Research Summary

The architecture of children’s relationships with nature: a phenomenographic investigation seen through drawings and written narratives of elementary students

Children’s Relationships With Nature Change Over Time

Environmental Education Research

As humans, our relationship with nature is an important part of our lives, past, present, and future. A connection with the natural world, or lack thereof, is also an essential part of environmental education as practitioners in the field often strive to foster positive relationships with nature. Children are frequently the focus of environmental education programming, and therefore it becomes important to understand specifically how young children relate to and interact with the natural world. This study aimed to better understand children’s relationships with nature in order to inform as well as improve practices within the field of environmental education.

The researchers in this study focused on two primary questions: What are children’s relationships with nature, and how do these connections change as children grow from ages six to 11? To answer these questions, the researchers instructed 176 children, ages six to 11, to “draw a picture of yourself in nature doing something” and “write about your picture and your relationship with nature.” The authors then analyzed the children’s drawings and written narratives in three phases.

In phase I, the researchers first identified all of the items or elements that were featured in the children’s drawings, from trees to insects to other people. Based on this list of elements, the researchers indicated which of the features were present in each drawing and then organized the list of features a drawing had into larger categories of “setting,” “emotional tone,” “style,” and so on. In phase II, the researchers investigated developmental differences illuminated in the distribution of phase I responses and determined which of these trends were statistically significant. Finally, in phase III, the researchers performed a word frequency analysis of the written narratives to assess trends in the entire sample as well as developmental differences across grade levels.

Despite the fact that the participants portrayed their relationship with nature in unique and varying ways, the authors garnered several results from the drawings and written narratives that demonstrated similarity among the sample. Across all age groups, this study indicated that, by and large, children have a positive relationship with nature and frequently used “like” or “love” to describe their experience. Another element that did not change with grade level was the inclusion of “play or playing” in children’s drawings and narratives. Finally, the children participating in the study did not describe themselves as separate from nature, but instead described their relationship to nature in terms of family or friendship.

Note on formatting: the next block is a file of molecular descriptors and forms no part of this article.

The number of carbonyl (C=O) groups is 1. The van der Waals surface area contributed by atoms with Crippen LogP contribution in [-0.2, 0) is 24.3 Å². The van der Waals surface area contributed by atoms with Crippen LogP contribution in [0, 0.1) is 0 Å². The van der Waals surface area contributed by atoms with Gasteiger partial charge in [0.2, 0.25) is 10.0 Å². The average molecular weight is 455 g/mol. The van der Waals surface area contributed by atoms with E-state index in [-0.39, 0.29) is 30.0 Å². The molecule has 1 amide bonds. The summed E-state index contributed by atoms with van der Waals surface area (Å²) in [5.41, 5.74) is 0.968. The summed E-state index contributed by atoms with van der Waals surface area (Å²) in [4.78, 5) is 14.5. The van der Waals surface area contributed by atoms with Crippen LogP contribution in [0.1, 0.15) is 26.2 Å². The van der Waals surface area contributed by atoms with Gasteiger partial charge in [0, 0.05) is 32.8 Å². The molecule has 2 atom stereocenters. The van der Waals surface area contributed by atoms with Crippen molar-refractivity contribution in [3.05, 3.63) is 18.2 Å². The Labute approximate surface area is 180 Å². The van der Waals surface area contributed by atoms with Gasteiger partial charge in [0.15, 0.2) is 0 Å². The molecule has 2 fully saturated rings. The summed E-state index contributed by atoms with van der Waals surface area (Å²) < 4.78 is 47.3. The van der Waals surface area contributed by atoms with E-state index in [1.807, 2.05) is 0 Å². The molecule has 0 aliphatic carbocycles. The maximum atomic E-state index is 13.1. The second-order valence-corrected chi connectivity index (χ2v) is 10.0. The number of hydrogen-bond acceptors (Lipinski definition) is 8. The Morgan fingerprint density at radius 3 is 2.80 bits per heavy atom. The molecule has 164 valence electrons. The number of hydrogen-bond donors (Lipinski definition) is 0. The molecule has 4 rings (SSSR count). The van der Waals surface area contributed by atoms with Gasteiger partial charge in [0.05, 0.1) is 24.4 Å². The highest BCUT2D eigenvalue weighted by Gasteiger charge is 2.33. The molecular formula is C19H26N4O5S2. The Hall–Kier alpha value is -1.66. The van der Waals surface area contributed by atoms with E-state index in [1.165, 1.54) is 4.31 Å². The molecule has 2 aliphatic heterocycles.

In contrast to these similarities across ages, the authors found several significant developmental differences present in the participating children. One such trend they reported was that younger children were more likely to include friends and family in their narratives. Younger children also included more insects and animals in their responses. By contrast, older children portrayed their nature relationship in more solitary situations and included elements such as chores, hiking, and natural areas.

In conclusion, the authors presented several implications for their work as well as mentioned the need for future research. The authors suggested that, by recognizing these developmental trends, environmental educators working with young children could capitalize on particular age-based interests. They believe that research into children’s developing relationships with nature could have important implications for curriculum, programming, and policy in environmental education. That said, the researchers cautioned that “these findings should only be contextualized to the study participants,” and that further research must be undertaken to understand how children’s connections to the natural world vary by location, culture, and socioeconomic status, among other factors.

The Bottom Line

This study used children’s drawings and written narratives to examine how young children portray and describe their relationships with nature, as well as how these relationships differ by age. Researchers found that participating children had an overwhelmingly positive relationship with nature, yet they found developmental differences among various ages: Younger children were more likely to include family and friends in their narratives, while older children were more likely to portray solitary situations. Although their results cannot be widely generalized, this research suggests opportunities for informing and improving environmental education practices based on how children connect to the natural world.